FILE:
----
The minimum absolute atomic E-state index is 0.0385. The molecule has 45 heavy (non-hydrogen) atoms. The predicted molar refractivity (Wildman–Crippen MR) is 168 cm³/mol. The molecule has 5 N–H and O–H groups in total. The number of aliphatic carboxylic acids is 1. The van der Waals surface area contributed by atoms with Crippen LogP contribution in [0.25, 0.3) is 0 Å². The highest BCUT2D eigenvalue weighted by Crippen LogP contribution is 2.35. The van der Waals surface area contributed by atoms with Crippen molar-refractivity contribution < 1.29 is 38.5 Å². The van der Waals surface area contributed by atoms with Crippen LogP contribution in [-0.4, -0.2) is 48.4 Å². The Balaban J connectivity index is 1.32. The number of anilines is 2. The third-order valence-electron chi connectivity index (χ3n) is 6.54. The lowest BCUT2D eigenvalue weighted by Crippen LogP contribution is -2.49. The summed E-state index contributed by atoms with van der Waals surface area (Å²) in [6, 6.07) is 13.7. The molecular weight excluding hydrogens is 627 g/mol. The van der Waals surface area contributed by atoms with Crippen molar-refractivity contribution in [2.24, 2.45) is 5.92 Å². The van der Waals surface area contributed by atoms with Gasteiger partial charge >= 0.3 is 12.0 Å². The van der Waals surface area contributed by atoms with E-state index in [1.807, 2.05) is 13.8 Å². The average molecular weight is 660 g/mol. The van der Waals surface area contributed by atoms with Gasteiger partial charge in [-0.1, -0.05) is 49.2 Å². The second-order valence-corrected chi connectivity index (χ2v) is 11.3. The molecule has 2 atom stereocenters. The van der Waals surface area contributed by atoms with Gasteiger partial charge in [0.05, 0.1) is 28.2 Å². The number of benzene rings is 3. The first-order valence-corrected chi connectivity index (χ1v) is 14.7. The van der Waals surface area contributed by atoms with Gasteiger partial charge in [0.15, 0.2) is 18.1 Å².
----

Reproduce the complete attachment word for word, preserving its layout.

The minimum absolute atomic E-state index is 0.0385. The molecule has 45 heavy (non-hydrogen) atoms. The predicted molar refractivity (Wildman–Crippen MR) is 168 cm³/mol. The molecule has 5 N–H and O–H groups in total. The number of aliphatic carboxylic acids is 1. The van der Waals surface area contributed by atoms with Crippen LogP contribution in [0.25, 0.3) is 0 Å². The highest BCUT2D eigenvalue weighted by Crippen LogP contribution is 2.35. The van der Waals surface area contributed by atoms with Crippen molar-refractivity contribution < 1.29 is 38.5 Å². The van der Waals surface area contributed by atoms with Crippen LogP contribution in [-0.4, -0.2) is 48.4 Å². The Balaban J connectivity index is 1.32. The number of anilines is 2. The third-order valence-electron chi connectivity index (χ3n) is 6.54. The lowest BCUT2D eigenvalue weighted by Crippen LogP contribution is -2.49. The summed E-state index contributed by atoms with van der Waals surface area (Å²) in [6, 6.07) is 13.7. The molecular weight excluding hydrogens is 627 g/mol. The van der Waals surface area contributed by atoms with Crippen molar-refractivity contribution in [2.24, 2.45) is 5.92 Å². The van der Waals surface area contributed by atoms with Gasteiger partial charge >= 0.3 is 12.0 Å². The van der Waals surface area contributed by atoms with E-state index in [1.807, 2.05) is 13.8 Å². The average molecular weight is 660 g/mol. The van der Waals surface area contributed by atoms with Gasteiger partial charge in [-0.1, -0.05) is 49.2 Å². The second-order valence-corrected chi connectivity index (χ2v) is 11.3. The molecule has 2 atom stereocenters. The van der Waals surface area contributed by atoms with Gasteiger partial charge in [0.05, 0.1) is 28.2 Å². The number of benzene rings is 3. The first-order valence-corrected chi connectivity index (χ1v) is 14.7. The van der Waals surface area contributed by atoms with Gasteiger partial charge in [0.15, 0.2) is 18.1 Å².